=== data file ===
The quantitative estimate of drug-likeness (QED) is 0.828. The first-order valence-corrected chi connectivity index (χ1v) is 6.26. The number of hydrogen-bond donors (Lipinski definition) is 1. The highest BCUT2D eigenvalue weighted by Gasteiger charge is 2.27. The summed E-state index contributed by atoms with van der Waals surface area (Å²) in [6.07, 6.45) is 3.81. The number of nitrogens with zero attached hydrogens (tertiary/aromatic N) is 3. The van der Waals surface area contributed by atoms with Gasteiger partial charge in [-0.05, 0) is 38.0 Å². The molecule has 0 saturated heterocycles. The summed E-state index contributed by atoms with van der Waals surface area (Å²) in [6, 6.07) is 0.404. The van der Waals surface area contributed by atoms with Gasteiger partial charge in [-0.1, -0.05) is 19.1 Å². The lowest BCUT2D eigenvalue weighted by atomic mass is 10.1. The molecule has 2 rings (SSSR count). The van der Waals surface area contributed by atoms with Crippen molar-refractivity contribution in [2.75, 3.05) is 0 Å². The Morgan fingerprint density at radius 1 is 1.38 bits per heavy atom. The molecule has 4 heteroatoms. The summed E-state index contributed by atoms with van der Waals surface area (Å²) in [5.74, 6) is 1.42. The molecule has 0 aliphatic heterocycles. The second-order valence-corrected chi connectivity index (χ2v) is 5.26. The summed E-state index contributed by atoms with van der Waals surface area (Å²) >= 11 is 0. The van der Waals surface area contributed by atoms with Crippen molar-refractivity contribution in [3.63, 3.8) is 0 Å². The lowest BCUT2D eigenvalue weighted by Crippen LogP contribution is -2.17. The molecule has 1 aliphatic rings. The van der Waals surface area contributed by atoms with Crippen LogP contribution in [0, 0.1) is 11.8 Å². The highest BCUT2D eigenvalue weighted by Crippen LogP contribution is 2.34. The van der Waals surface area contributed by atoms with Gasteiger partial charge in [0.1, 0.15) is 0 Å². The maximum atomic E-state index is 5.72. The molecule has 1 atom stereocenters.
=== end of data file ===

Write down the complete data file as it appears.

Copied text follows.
The quantitative estimate of drug-likeness (QED) is 0.828. The first-order valence-corrected chi connectivity index (χ1v) is 6.26. The number of hydrogen-bond donors (Lipinski definition) is 1. The highest BCUT2D eigenvalue weighted by Gasteiger charge is 2.27. The summed E-state index contributed by atoms with van der Waals surface area (Å²) in [6.07, 6.45) is 3.81. The number of nitrogens with zero attached hydrogens (tertiary/aromatic N) is 3. The van der Waals surface area contributed by atoms with Gasteiger partial charge in [-0.05, 0) is 38.0 Å². The molecule has 0 saturated heterocycles. The summed E-state index contributed by atoms with van der Waals surface area (Å²) in [6, 6.07) is 0.404. The van der Waals surface area contributed by atoms with Gasteiger partial charge in [-0.1, -0.05) is 19.1 Å². The lowest BCUT2D eigenvalue weighted by atomic mass is 10.1. The molecule has 2 rings (SSSR count). The van der Waals surface area contributed by atoms with Crippen molar-refractivity contribution in [2.75, 3.05) is 0 Å². The Morgan fingerprint density at radius 1 is 1.38 bits per heavy atom. The molecule has 4 heteroatoms. The summed E-state index contributed by atoms with van der Waals surface area (Å²) in [5.74, 6) is 1.42. The molecule has 0 aliphatic heterocycles. The second-order valence-corrected chi connectivity index (χ2v) is 5.26. The summed E-state index contributed by atoms with van der Waals surface area (Å²) >= 11 is 0. The van der Waals surface area contributed by atoms with Crippen molar-refractivity contribution in [3.63, 3.8) is 0 Å². The lowest BCUT2D eigenvalue weighted by Crippen LogP contribution is -2.17. The molecule has 1 aliphatic rings. The van der Waals surface area contributed by atoms with Crippen LogP contribution in [0, 0.1) is 11.8 Å². The highest BCUT2D eigenvalue weighted by Crippen LogP contribution is 2.34. The van der Waals surface area contributed by atoms with Gasteiger partial charge in [0.1, 0.15) is 0 Å². The maximum atomic E-state index is 5.72. The molecule has 1 atom stereocenters.